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Why Investing in Women and Girls Makes Economic Sense

By: Mandy Moore; Originally Posted on ONE

I woke up in India’s capital of Delhi and piled into a car for an hour’s drive down unpaved muddy roads, through crowded streets where stagnant sewage water filled the lanes between buildings and houses. This was the most recent trip of many I’ve taken as an advocate for the health and rights of girls and women in the developing world as a global ambassador for Population Services International (PSI).

We arrived in the town of Patna, in Bihar, and were greeted by a dozen or so women with extremely limited resources. Yet, they had joined together to get microloans to buy toilets for their homes and community.

Eight out of ten people in Bihar lack access to sanitation. Before having a private toilet, the women I spoke with, like so many others, had been shamed and verbally harassed and sexually assaulted when relieving themselves in nearby fields, to say nothing of the illnesses they and their children were exposed to. “It gives dignity and respect to girls,” said Anita Devi, one of the women I met.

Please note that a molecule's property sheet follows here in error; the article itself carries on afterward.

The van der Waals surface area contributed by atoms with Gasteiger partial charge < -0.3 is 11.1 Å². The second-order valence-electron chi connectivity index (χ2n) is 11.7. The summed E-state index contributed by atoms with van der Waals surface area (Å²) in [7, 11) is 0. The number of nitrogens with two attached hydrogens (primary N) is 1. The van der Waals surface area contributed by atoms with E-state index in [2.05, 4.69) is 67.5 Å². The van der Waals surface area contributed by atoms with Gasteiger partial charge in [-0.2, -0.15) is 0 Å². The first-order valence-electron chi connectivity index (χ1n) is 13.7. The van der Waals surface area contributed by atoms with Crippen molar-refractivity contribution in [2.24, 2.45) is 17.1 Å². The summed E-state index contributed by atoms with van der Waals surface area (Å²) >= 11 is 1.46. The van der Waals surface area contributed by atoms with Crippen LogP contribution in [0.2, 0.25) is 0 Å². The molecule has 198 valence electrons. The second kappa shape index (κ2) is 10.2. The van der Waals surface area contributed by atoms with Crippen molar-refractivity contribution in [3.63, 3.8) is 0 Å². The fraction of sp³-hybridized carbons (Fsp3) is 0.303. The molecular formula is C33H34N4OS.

A healthy, educated woman reinvests 90 percent of her income in her family and community compared to only 35 percent for a man. Each additional year of secondary school can increase a woman’s earnings by 10 to 20 percent, and that increase yields real profits for the countries they live in. When 10 percent more women in a country complete secondary education, the country’s annual per capita income grows by 3 percent.

Investing in smart solutions to improve the health and rights of women makes good sense from a health and economic standpoint.

I’ve seen it in Tanzania in the PSI community health worker Lucy, who works to educate other women on reproductive health products, services and information to reduce maternal mortality. I’ve seen it in South Sudan and Cameroon, when mothers pull their babies close to them under bed nets at night and sleep for the first time, no longer having to bat mosquitoes away to protect their children.

And yet many girls and women in the developing world won’t reach their potential because of health inequities and paltry levels of investment in women-focused services. Only two cents of every development dollar goes to support programs for girls. As a result, services they need, such as family planning and screening for cervical cancer or gender-based violence, are limited in poor countries, and investment levels do not come close to meeting demand.

No business would sacrifice its best asset and neither should we. Investing in women and girls makes sense. When the world’s mothers, sisters and daughters can reach their true potential, we all do.

And, we profit.

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